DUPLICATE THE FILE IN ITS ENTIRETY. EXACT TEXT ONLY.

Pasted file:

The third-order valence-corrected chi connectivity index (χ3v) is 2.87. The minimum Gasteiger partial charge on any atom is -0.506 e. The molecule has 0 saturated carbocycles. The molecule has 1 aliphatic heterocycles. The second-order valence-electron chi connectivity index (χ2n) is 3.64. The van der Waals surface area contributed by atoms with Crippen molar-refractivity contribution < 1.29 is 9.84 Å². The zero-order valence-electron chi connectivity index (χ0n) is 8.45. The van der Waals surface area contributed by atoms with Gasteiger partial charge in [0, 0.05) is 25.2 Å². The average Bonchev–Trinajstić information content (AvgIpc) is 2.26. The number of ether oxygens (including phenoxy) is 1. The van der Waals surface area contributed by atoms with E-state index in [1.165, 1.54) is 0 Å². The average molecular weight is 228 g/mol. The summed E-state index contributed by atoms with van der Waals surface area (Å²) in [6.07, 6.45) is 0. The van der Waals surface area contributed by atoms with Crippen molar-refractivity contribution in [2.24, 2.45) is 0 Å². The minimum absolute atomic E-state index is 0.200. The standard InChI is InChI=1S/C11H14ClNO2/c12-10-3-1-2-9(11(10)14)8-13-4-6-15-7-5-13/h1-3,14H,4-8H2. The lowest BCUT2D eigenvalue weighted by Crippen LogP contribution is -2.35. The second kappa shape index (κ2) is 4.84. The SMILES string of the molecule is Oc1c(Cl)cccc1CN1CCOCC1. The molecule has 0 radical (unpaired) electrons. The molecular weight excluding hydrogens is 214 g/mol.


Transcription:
The third-order valence-corrected chi connectivity index (χ3v) is 2.87. The minimum Gasteiger partial charge on any atom is -0.506 e. The molecule has 0 saturated carbocycles. The molecule has 1 aliphatic heterocycles. The second-order valence-electron chi connectivity index (χ2n) is 3.64. The van der Waals surface area contributed by atoms with Crippen molar-refractivity contribution < 1.29 is 9.84 Å². The zero-order valence-electron chi connectivity index (χ0n) is 8.45. The van der Waals surface area contributed by atoms with Gasteiger partial charge in [0, 0.05) is 25.2 Å². The average Bonchev–Trinajstić information content (AvgIpc) is 2.26. The number of ether oxygens (including phenoxy) is 1. The van der Waals surface area contributed by atoms with E-state index in [1.165, 1.54) is 0 Å². The average molecular weight is 228 g/mol. The summed E-state index contributed by atoms with van der Waals surface area (Å²) in [6.07, 6.45) is 0. The van der Waals surface area contributed by atoms with Crippen molar-refractivity contribution in [2.24, 2.45) is 0 Å². The minimum absolute atomic E-state index is 0.200. The standard InChI is InChI=1S/C11H14ClNO2/c12-10-3-1-2-9(11(10)14)8-13-4-6-15-7-5-13/h1-3,14H,4-8H2. The lowest BCUT2D eigenvalue weighted by Crippen LogP contribution is -2.35. The second kappa shape index (κ2) is 4.84. The SMILES string of the molecule is Oc1c(Cl)cccc1CN1CCOCC1. The molecule has 0 radical (unpaired) electrons. The molecular weight excluding hydrogens is 214 g/mol.